We took the train in and got off at Sol stop, in the middle of the plaza of the same name. The plaza was huge and filled with vendors selling lottery tickets for Navidad. There were also several people in children’s costumes encouraging tourists to pay for a photo with them and beggars with physical impediments. This last category was somewhat shocking as it’s something that I hadn’t seen in Barcelona at all.
After dropping off our bags we walked over to the Prado Museum. The Prado, like many of the other museums that visited this trip, has an extensive and impressive collection of art too numerous to examine in any detail. What I found to be the most enjoyable, however, was Carvaccio’s, the Goya’s and the one Picasso that they had in “Acrobat on a Ball.” Several of the Romanesque style commemorative sculptures made for Spanish generals in the 18th century, a form of art not normally to my liking, impressed me as well.
A few hours into exploring the museum, the peckishness that we quelled with mini-wraps and carrot cake at the café gave in to a full out hunger. We were both tired and got some empanadas and pizza and went back to the hotel. While eating we flipped through the television in our room and happened to come across the movie Everything is Illuminated. As it was the first movie that Josselyn and I watched together some three and a half years ago and we weren’t interested in experienced Madrid’s famous nightlife while I had footpain, we watched it again.
We had a refreshing sleep, prepared for our day and had some pastries and mulled wine from Mercado de St. Miguel. After the enjoyable Sandeman’s tour we went on in Dublin, we decided to go on their NewMadrid Spanish Civil War Tour. While our guide, who was Irish, was extremely well informed and didn’t rely upon notes at any time for dates or names, the actual sites were less than compelling. This is of course understandable, however, as being that it happened so long ago and is an occurrence many are eager to forget the architectural traces of it are few.
The tour started off in Plaza Mayor and continued to Plaza Sol, the main site for populist political life in Madrid. After this we walked to a rather undistinguished bar. Here it was, we learned that the first Spanish socialist party was formed. Anyone familiar with the origins of other socialist parties will know that beer hall origins are a common denominator, this being one of the few spaces open and available for workers to have the space to talk. I was somewhat disappointed that this wasn’t explained.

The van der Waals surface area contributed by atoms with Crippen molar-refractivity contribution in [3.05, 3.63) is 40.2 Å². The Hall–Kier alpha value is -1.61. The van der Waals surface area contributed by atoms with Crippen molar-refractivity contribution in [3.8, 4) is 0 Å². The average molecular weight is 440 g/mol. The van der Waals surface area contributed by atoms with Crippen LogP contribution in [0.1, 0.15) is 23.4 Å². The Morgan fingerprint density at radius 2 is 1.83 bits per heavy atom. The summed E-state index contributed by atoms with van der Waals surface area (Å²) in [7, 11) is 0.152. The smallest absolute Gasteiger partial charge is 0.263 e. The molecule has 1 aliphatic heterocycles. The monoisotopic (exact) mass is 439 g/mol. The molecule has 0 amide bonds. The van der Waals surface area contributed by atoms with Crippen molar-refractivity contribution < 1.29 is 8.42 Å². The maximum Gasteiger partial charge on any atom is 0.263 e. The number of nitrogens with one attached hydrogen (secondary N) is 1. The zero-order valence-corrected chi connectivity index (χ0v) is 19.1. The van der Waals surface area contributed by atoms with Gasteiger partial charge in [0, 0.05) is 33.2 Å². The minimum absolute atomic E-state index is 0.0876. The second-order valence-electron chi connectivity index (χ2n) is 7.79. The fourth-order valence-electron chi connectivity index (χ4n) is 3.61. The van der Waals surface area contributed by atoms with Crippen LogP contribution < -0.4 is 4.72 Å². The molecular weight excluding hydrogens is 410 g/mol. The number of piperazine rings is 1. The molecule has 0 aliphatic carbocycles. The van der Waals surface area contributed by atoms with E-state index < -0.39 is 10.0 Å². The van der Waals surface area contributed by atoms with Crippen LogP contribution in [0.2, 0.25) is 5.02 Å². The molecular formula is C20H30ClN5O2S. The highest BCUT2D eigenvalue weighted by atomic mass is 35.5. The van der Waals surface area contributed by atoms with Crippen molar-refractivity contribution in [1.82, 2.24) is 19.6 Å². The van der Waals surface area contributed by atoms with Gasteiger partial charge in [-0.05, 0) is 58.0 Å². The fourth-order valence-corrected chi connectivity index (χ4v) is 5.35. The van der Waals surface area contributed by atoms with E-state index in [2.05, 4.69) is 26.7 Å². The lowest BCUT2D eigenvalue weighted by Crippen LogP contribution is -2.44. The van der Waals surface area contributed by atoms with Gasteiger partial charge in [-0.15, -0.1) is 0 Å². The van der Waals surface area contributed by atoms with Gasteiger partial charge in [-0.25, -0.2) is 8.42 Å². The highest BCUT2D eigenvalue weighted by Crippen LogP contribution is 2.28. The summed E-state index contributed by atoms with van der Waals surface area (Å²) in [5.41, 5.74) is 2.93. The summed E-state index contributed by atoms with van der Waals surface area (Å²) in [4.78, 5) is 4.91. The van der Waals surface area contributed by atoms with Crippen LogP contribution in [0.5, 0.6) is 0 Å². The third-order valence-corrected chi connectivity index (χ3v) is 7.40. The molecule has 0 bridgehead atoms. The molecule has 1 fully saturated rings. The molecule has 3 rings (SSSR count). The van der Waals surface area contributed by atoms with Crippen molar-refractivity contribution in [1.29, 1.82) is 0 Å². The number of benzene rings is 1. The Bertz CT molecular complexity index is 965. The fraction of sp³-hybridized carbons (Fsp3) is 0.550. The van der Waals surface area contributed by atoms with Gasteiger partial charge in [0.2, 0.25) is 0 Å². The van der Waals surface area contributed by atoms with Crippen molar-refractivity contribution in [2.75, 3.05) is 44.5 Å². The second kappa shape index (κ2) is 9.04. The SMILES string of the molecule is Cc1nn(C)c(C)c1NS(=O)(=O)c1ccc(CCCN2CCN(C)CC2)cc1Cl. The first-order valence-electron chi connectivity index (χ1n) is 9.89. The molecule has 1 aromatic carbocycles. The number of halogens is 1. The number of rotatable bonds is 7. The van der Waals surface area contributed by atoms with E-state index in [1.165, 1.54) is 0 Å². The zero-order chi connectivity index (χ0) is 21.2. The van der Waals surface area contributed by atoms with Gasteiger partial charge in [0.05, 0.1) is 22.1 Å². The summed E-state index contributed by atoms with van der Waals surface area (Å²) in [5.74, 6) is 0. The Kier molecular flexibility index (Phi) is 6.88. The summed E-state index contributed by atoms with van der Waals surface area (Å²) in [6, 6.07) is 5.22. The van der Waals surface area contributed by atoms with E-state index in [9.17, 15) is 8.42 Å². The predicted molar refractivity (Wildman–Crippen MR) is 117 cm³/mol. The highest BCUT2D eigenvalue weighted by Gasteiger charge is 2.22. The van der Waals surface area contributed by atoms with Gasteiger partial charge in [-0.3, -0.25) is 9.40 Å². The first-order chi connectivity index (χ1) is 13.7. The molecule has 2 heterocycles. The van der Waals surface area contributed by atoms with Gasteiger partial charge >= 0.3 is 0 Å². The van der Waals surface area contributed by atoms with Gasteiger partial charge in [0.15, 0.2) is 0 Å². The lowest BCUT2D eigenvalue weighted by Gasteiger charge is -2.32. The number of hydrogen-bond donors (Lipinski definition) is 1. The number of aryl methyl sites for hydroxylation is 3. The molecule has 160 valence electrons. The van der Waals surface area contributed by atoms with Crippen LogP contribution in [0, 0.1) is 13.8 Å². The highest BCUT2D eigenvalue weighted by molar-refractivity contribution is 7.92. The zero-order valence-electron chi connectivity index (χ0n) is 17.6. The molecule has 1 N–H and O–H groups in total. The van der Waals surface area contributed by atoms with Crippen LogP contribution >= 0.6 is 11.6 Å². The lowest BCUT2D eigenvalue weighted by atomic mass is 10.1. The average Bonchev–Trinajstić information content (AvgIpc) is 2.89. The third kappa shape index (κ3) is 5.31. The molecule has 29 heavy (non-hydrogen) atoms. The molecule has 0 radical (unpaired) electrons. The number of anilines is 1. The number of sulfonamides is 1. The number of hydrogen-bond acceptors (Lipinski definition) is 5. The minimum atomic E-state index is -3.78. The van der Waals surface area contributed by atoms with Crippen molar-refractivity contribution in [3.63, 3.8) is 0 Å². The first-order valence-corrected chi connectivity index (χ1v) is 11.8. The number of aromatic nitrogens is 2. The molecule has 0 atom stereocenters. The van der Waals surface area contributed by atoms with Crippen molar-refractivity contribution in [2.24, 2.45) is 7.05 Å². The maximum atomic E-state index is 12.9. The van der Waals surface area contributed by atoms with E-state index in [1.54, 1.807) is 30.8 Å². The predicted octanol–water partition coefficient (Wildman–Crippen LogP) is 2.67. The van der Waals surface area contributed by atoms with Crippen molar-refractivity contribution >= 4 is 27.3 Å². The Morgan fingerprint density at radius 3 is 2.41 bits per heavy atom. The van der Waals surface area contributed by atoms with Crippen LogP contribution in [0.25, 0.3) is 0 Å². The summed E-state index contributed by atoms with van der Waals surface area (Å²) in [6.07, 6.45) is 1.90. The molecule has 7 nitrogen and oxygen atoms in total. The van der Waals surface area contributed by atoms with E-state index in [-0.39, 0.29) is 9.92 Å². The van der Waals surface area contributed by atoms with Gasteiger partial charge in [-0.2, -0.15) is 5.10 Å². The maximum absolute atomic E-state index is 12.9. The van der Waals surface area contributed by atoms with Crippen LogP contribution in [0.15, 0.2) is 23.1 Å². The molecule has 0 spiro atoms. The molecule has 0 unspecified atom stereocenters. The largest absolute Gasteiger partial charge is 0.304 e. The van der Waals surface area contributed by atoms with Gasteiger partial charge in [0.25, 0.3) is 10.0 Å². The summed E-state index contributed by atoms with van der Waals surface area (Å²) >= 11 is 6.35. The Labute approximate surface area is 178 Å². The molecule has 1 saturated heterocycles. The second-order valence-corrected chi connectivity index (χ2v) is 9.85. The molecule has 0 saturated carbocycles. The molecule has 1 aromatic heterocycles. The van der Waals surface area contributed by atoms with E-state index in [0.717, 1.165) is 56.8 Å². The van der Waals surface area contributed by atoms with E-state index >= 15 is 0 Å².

Another issue that I took with the tour was the guide’s use of the terms Nationalists and Republicans. While there were certainly groups within this denomination that were of an internationalist orientation, such terms present the Republican’s as somehow fighting against the interests of the “nation” per se. Each group was fighting for a different notion of modernism and how the “nation” of Spain would be organized. Going into this makes it more of a lecture than a walking tour, though a passing mention of this would have eased my historian’s sensibilities.
Following this we went along the main street that the German airplanes bombed and there was cursory talk about Fourth Internationalist involvement in the war. We went to a cite commemorating an attack on Nationalist soldiers and some remnants of pillboxes in a park which was near by a statue that had gunfire markings on it.
One of the aspects of the tour that greatly pleased me was its use of comparison to one of the other main sites of the Civil War – Barcelona. While Madrid had many more Communist cadres that were disciplined and open to military organization the rebellious citizens in the capital of Catalunya were predominantly anarchists. This orientation had a profound effect on the manner in which each city was defended from the Fascist army. How it was that the city managed to defend itself longer and stay a more cohesive unit was gone into in depth and this was pleasant, however
This tour is somewhat of a paradox: those that are interested in this period will know much of the information and, like myself, while finding it enjoyable will feel as if is lacking the physical qualities as the actual traces of the war are so few. While those that are uninformed may find the material interesting, finding the sites less than compelling they will view this struggle as something essentially Spanish rather than relating to the entire economic world system that would lead to the eruption of World War II. For those that are interested in touring the sites of Madrid I’d simply recommend skipping the tour and mapping out a few sites to visit yourself.
After this, I went to the Thyssen-Bornemisza Museum on my own as Josselyn was tired from the previous days perambulations. On my way there I took a non-direct route and discovered a plaque commemorating Filipino author Jose Rizal. To say that a non-violent anti-imperialist activist against Spanish rule in the Philippines had a plaque in the capital city surprised me is an understatement.
Once arriving at the museum I was delighted to discover that there was a special exhibition on the Russian Avant-Guard. The security there was much more lax than at Prado and as such I was able to take pictures of the better works on my phone to share with Josselyn. I hobbled back to the hotel and as we were both hungry we went to eat at an Argentine steakhouse.
Now with the exception of Colombia, which I didn’t visit during a festival season, I’ve never spent much time in Catholic countries. Because of this seeing the Christmas spirit in Madrid was a unique experience for me. Like Barcelona there were lots of lights atop the streets showing with themes of wreaths and decorative balls, however the sheer number of people in the street, many with ridiculous hats, singing with others was completely unique.